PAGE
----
The Straits of Messina was, according to our calculations, the fourth place along our journey, where we had to carefully time our passage with the tides. The others were Alderney Race and Chenal du Four in France, and the Straits of Gibraltar. Messina is the only place in the Mediterranean that has significant tidal currents. The height difference is less than a foot, and it’s really surprising how it can cause such strong currents. In Brittany the tidal range was as much as 12 metres in places, so the currents were understandable. But perhaps the Mediterranean has a logic of its own, when it comes to tides, much as it seems to have its own logic with the winds and weather.
We left Milazzo at sunrise, and arrived at Capo Peloro at the northern end of Messina before noon. The current was with us, but already slowing down. The wind was totally still, too, so we had a very slim chance of falling victim to Scylla or Charybdis, like poor Odysseus, who sailed in these waters a while back. Scylla is a monster residing in the caves on the Italian mainland, she has six dog heads and can seize six sailors from a ship. As we don’t have that many crew members to spare, we sailed down along the Sicilian side, where there is a risk of being swallowed by a whirlpool created by a dreadful sea monster called Charybdis. We noticed the boat accelerating, then slowing down, and being pushed slightly sideways, and saw disturbed movement in the water – sharp ripples, flat areas, big waves – but the sea monster seemed to have a day off!
We did see something odd and typical to Messina, though: a swordfish boat, passerelle, with a high tower from where these large fish can be seen. They are then harpooned from a long bowsprit according to the spotter’s instructions. The hunting season for swordfish is from May to August, but it was so late in the season, we only saw one boat. During the peak season there are many of them, reportedly not very considerate towards pleasure craft in the narrow shipping lanes.
Very light winds were forecast, but wind gusts and wave height are often more relevant things to check in these parts. Mornings are commonly still, and the wind awakens some time in the afternoon. Surrounding land masses affect the wind direction and the strength of gusts, so that an average wind of 6 knots can at times gust up to 20 or even 30 knots. Sicily’s mountainous coast line caused quite a few gusts along our way, and during the passage of a few hours we had winds from every direction. There were also some pretty murky thunder clouds looming over the closest hill tops.
We made it to a beautiful bay below the town of Taormina in the evening, and dropped the anchor. Just before the sun set behind the mountains, we caught a glimpse of the top of Mount Etna, freed from her cloud cover for an instant. The lights of the towns and villages along the hills lit up, it was very peaceful.
We spent over a week in Taormina and the neighbouring town of Naxos. It was sometimes sunny, sometimes cloudy, but the thick clouds constantly lingered over Etna. We decided to postpone our visit to the famous volcano until the next time we would call in Sicily. But there was quite enough to see in the town of Taormina! This ancient city, founded by the Greek in 392 BC, is best known for its Greek theatre.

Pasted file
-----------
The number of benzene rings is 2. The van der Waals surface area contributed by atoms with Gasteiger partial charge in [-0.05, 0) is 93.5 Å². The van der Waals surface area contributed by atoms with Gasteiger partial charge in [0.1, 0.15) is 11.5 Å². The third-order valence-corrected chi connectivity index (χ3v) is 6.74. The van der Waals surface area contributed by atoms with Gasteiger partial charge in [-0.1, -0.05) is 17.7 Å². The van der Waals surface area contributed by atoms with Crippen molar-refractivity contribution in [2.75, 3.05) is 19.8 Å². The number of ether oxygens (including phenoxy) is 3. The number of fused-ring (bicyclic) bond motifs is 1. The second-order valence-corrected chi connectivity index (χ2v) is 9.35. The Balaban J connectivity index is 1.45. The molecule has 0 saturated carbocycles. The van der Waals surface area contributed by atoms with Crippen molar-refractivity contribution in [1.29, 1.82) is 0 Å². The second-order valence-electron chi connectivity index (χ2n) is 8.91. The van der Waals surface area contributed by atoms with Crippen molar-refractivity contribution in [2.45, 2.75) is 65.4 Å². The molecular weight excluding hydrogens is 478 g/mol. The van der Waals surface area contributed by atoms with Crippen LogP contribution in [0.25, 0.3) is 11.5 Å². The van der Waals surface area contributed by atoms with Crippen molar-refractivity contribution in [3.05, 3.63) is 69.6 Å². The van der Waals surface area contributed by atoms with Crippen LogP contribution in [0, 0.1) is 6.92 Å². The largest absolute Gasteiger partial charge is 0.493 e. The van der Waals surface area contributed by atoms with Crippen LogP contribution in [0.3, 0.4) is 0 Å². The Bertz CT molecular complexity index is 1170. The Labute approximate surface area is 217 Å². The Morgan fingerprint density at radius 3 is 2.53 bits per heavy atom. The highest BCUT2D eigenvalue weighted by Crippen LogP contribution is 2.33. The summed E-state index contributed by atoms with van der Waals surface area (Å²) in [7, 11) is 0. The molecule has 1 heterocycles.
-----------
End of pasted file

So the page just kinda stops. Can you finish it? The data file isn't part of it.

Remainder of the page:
A bus ride up to the town took only about a quarter of an hour, but afforded several pleasant turns of the stomach, as the bus meandered up a steep, narrow mountain road. The town is very medieval, like many towns in Sicily. But the views equalling those from Taormina, over the Mount Etna, the surrounding hills and the incredibly blue sea are not to be found anywhere, so it’s little wonder the place has been popular among travellers for a long, long time. The first “tourists” were Roman patricians and consuls, building their villas all over the hills. For their diversion, the Greek theatre was rebuilt and extended, and the Greek dramas and musical performances gave way to gladiator fights and other such entertainment more suited to the Roman taste.
Since the visit of J.W. Goethe in the late 18th century, Taormina became a popular destination, particularly among artists and writers, and was visited by Oscar Wilde, Friedrich Nietzsche, Richard Wagner and the Russian Emperor Nikolai I, just to name a few.
A couple of nights following our arrival, Andrea Bocelli performed at the theatre. What a magical experience it would have been to hear that voice in these surroundings! But like they say, sailor’s plans are written in sand during low tide – concert tickets have to be bought a year in advance, which for most sailors is not very convenient, as it’s usually difficult for us to know exactly when and where we’re going to be. It’s naturally easier for those who have professional crew and private jets. But we had our own little concert in the cockpit, with a bluetooth speaker and a bottle of good Sicilian Nero d’Avola, enjoying the beautiful sunset views and gentle rocking of our boat at her anchor.
See the latest info on the Taormina / Naxos anchorage on Noforeignland!
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